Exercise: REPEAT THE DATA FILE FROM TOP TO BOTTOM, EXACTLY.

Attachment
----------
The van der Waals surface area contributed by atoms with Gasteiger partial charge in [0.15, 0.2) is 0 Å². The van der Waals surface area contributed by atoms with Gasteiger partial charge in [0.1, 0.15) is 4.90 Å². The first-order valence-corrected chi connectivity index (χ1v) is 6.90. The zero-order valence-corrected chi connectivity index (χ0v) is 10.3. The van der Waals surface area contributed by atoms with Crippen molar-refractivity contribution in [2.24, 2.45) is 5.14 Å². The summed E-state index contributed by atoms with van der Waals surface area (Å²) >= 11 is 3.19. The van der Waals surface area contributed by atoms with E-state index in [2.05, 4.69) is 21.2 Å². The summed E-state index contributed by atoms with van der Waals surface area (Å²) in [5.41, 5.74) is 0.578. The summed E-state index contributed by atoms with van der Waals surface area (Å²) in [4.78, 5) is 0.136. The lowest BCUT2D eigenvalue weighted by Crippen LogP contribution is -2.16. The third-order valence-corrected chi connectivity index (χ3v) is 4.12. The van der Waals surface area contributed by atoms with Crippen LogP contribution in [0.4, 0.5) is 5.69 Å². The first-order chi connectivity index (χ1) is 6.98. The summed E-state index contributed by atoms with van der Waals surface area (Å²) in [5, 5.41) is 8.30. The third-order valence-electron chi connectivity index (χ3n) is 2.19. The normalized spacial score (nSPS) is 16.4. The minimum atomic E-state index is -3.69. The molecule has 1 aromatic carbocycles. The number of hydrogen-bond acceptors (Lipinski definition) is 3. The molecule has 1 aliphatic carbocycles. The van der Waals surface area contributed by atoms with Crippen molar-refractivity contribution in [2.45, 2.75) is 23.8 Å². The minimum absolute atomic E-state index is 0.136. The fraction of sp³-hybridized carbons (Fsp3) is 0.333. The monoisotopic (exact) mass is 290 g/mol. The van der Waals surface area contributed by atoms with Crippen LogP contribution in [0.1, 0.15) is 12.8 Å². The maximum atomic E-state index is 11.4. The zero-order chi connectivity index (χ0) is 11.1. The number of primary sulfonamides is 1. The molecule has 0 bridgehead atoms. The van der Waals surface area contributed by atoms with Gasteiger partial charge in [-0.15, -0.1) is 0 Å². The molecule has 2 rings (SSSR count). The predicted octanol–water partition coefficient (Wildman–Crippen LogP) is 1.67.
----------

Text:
The van der Waals surface area contributed by atoms with Gasteiger partial charge in [0.15, 0.2) is 0 Å². The van der Waals surface area contributed by atoms with Gasteiger partial charge in [0.1, 0.15) is 4.90 Å². The first-order valence-corrected chi connectivity index (χ1v) is 6.90. The zero-order valence-corrected chi connectivity index (χ0v) is 10.3. The van der Waals surface area contributed by atoms with Crippen molar-refractivity contribution in [2.24, 2.45) is 5.14 Å². The summed E-state index contributed by atoms with van der Waals surface area (Å²) >= 11 is 3.19. The van der Waals surface area contributed by atoms with E-state index in [2.05, 4.69) is 21.2 Å². The summed E-state index contributed by atoms with van der Waals surface area (Å²) in [5.41, 5.74) is 0.578. The summed E-state index contributed by atoms with van der Waals surface area (Å²) in [4.78, 5) is 0.136. The lowest BCUT2D eigenvalue weighted by Crippen LogP contribution is -2.16. The third-order valence-corrected chi connectivity index (χ3v) is 4.12. The van der Waals surface area contributed by atoms with Crippen LogP contribution in [0.4, 0.5) is 5.69 Å². The first-order chi connectivity index (χ1) is 6.98. The summed E-state index contributed by atoms with van der Waals surface area (Å²) in [5, 5.41) is 8.30. The third-order valence-electron chi connectivity index (χ3n) is 2.19. The normalized spacial score (nSPS) is 16.4. The minimum atomic E-state index is -3.69. The molecule has 1 aromatic carbocycles. The number of hydrogen-bond acceptors (Lipinski definition) is 3. The molecule has 1 aliphatic carbocycles. The van der Waals surface area contributed by atoms with Crippen molar-refractivity contribution in [2.45, 2.75) is 23.8 Å². The minimum absolute atomic E-state index is 0.136. The fraction of sp³-hybridized carbons (Fsp3) is 0.333. The monoisotopic (exact) mass is 290 g/mol. The van der Waals surface area contributed by atoms with Crippen LogP contribution in [0.1, 0.15) is 12.8 Å². The maximum atomic E-state index is 11.4. The zero-order chi connectivity index (χ0) is 11.1. The number of primary sulfonamides is 1. The molecule has 0 bridgehead atoms. The van der Waals surface area contributed by atoms with Gasteiger partial charge in [-0.15, -0.1) is 0 Å². The molecule has 2 rings (SSSR count). The predicted octanol–water partition coefficient (Wildman–Crippen LogP) is 1.67.